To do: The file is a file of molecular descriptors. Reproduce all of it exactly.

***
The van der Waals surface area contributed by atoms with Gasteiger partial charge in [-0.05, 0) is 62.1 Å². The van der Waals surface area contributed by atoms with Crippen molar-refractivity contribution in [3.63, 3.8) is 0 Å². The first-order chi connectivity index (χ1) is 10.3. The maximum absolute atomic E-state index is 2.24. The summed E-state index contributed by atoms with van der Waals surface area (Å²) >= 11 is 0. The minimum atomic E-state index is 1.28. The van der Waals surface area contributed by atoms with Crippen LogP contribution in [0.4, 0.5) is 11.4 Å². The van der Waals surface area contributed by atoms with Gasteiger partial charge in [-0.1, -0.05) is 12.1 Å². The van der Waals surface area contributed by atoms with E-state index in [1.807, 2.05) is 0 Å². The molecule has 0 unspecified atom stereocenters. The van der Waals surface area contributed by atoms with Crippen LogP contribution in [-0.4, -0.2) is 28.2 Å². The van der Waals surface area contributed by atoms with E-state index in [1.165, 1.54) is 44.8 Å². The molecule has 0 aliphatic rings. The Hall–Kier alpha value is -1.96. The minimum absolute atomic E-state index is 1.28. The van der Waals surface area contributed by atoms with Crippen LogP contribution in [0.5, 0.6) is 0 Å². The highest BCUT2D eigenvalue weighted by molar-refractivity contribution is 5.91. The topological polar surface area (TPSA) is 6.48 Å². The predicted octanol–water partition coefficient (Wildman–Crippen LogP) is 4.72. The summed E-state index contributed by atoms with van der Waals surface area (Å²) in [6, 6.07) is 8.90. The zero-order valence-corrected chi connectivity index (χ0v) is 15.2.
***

The van der Waals surface area contributed by atoms with Gasteiger partial charge in [-0.05, 0) is 62.1 Å². The van der Waals surface area contributed by atoms with Crippen molar-refractivity contribution in [3.63, 3.8) is 0 Å². The first-order chi connectivity index (χ1) is 10.3. The maximum absolute atomic E-state index is 2.24. The summed E-state index contributed by atoms with van der Waals surface area (Å²) >= 11 is 0. The minimum atomic E-state index is 1.28. The van der Waals surface area contributed by atoms with Crippen LogP contribution in [0.4, 0.5) is 11.4 Å². The van der Waals surface area contributed by atoms with Gasteiger partial charge in [-0.1, -0.05) is 12.1 Å². The van der Waals surface area contributed by atoms with E-state index in [1.807, 2.05) is 0 Å². The molecule has 0 unspecified atom stereocenters. The van der Waals surface area contributed by atoms with Crippen LogP contribution in [-0.4, -0.2) is 28.2 Å². The van der Waals surface area contributed by atoms with E-state index in [1.165, 1.54) is 44.8 Å². The molecule has 0 aliphatic rings. The Hall–Kier alpha value is -1.96. The minimum absolute atomic E-state index is 1.28. The van der Waals surface area contributed by atoms with Crippen LogP contribution in [0.5, 0.6) is 0 Å². The highest BCUT2D eigenvalue weighted by molar-refractivity contribution is 5.91. The topological polar surface area (TPSA) is 6.48 Å². The predicted octanol–water partition coefficient (Wildman–Crippen LogP) is 4.72. The summed E-state index contributed by atoms with van der Waals surface area (Å²) in [6, 6.07) is 8.90. The zero-order valence-corrected chi connectivity index (χ0v) is 15.2.